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Md. Senate threatens funding cut to U-Md. law clinic over Big Chicken suit

In Maryland, messing with Big Chicken can bring big trouble.

The latest case study is playing out now in Annapolis, where the state Senate wants to impose greater scrutiny on the University of Maryland's environmental law clinic. The reason? Apparently, it's the law clinic's recent pro bono work for an environmental group that is suing an Eastern Shore chicken farmer and the poultry giant Perdue Farms.

In that lawsuit, filed earlier this month, the Assateague Coastal Trust alleged that waste running off the farm near Berlin, Md.--where the Hudson family raises chickens for Perdue--was fouling the Pocomoke River. Downstream, the suit said, waste from the farm could flow to the Chesapeake Bay, carrying both bacteria and fuel for oxygen-sucking algae blooms.

A few weeks later, legislators proposed taking away hundreds of thousands of dollars from the law school's budget unless the clinic spelled out exactly who it represented, and how much it spent on each client.

The Senate eventually passed compromise language from Sen. Brian E. Frosh (D-Montgomery), which applies only to the law clinic's environmental arm. It requires the environmental law clinic to spell out who it represented for the last two years, and some details of what it spent.

If not, the school loses $250,000.

"It's better than it was, but it's still a pretty big abridgement of academic freedom," Frosh said Friday. He said the language amounted to a threat: "If you guys are getting involved in issues that we don't like, or you're bothering people that we do like, we want you to shut up."

Rena Steinzor, a law professor at Maryland and the former director of environmental law clinic, said she thought the measure was an attempt at bullying the clinic. "It's not acceptable, because it is an effort to chill and intimidate us for taking cases that cause trouble in Annapolis."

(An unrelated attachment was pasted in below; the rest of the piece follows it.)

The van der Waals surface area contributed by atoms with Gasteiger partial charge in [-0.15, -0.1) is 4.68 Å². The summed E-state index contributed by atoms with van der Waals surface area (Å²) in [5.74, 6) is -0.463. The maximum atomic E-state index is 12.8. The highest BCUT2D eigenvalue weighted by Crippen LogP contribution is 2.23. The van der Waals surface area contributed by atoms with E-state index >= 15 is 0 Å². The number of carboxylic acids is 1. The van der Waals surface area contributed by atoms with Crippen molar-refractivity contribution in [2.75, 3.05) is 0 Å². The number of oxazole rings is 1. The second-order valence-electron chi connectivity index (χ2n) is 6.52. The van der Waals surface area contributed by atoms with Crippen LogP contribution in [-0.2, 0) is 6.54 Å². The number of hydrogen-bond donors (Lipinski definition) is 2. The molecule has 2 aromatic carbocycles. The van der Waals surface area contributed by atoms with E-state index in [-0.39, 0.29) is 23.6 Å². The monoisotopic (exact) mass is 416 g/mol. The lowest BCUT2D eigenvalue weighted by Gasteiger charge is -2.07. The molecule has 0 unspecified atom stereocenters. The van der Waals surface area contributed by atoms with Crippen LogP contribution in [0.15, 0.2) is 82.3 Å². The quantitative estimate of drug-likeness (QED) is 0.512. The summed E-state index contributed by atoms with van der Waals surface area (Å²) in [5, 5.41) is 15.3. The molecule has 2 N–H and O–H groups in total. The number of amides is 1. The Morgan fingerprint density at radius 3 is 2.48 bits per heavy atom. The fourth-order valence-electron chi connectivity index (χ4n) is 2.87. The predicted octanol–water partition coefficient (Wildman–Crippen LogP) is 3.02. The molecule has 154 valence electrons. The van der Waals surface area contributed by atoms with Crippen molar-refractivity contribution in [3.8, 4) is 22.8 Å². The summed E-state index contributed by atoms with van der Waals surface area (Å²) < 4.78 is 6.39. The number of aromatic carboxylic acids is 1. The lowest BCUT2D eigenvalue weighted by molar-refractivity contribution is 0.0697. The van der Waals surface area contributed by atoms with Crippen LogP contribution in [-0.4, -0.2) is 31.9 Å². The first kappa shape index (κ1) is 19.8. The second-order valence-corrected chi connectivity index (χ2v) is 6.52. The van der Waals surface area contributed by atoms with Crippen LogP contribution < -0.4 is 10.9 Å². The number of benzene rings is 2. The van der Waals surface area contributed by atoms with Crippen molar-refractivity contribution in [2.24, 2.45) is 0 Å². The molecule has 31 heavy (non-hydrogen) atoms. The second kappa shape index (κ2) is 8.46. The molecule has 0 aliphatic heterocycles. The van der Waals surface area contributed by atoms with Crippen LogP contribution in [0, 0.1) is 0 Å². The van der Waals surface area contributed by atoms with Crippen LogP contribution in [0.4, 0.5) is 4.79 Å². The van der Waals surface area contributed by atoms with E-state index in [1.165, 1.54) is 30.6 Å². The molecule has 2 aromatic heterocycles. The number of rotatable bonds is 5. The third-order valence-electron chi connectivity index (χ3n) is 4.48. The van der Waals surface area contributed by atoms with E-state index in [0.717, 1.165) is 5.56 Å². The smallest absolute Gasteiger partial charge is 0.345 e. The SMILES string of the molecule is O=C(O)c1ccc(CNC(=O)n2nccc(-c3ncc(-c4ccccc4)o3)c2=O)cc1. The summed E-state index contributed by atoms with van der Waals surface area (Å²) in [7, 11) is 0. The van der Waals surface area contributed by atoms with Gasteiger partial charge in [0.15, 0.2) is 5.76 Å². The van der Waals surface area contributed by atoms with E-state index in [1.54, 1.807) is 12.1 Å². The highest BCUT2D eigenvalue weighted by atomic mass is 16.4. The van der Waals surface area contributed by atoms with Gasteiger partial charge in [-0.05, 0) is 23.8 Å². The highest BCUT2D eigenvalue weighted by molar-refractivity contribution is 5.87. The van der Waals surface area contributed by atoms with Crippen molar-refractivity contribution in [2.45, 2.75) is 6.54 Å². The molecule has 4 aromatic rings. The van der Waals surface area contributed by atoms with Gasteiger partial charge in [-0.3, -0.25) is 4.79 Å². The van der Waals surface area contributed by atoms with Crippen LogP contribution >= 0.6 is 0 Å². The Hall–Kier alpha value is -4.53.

The Senate language must now be approved by the House.

Sen. J. Lowell Stoltzfus (R-Somerset), who was a driving force behind the legislation, could not be reached for comment this afternoon. At Perdue, spokesman Luis Luna said that Eastern Shore legislators had brought up objections to the clinic after a talk with company chairman Jim Perdue.

Perdue's message to the legislators, Luna said, was that the kind of lawsuit filed against the farm was "the biggest threat to agriculture of the past 50 years."

Also Friday, the Maryland Department of the Environment announced a $4,000 fine for the farm that started it all. The department said that the farm had placed sewage sludge--treated human waste, used as fertilizer--too close to a drainage ditch, where it might contaminate runoff.

But, the department said, its investigation did not turn up "strong evidence conclusively linking bacterial pollution" in nearby waters to the farm.

-- David A. Fahrenthold

By David A. Fahrenthold  |  March 26, 2010; 5:07 PM ET
Categories:  General Assembly  
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Comments

The law clinic does not answer its mail and if I didn't see some tentative indications that it was actually on the side of the environment in a genuine and sincere way, I would accuse it of being a Smoking, Smoked, Red Herring, SMOKE SCREEN for what has come, colloquially, to be called DAMAGE CONTROL on the part of a NEPOTISTIC Governor who has failed in his efforts to clean up THE BAY and an AWOL Attorney General who campaigned on the promise of being the attorney general to clean up THE BAY.

There is far, far more to this story than meets the eye or THE NOSE and Fahrenthold is strongly encouraged to keep up the good work, no matter how much, or precisely because, IT STINKS TO HIGH HEAVEN.

Posted by: properbostonian1 | March 27, 2010 12:13 PM | Report abuse

Boycott purdue. they give these indebted (highly) farmers grief and steroid gross chicken.

Posted by: FiatBooks | March 27, 2010 1:51 PM | Report abuse

Do you realize how much debt these farmers go into due to threats by Purdue and Tyson to change the chicken houses? All of it is on the farmer's debt. If a farmer doesn't do it, he or she will be dropped. SCREW Purdue. They also claim that they own the chickens but not the poop. That makes sense.
Responsible business practices with Purdue? NEVER.

Posted by: FiatBooks | March 27, 2010 2:07 PM | Report abuse

Do you realize how much debt these farmers go into due to threats by Purdue and Tyson to change the chicken houses? All of it is on the farmer's debt. If a farmer doesn't do it, he or she will be dropped. SCREW Purdue. They also claim that they own the chickens but not the poop. That makes sense.
Responsible business practices with Purdue? NEVER.

Posted by: FiatBooks | March 27, 2010 2:07 PM | Report abuse

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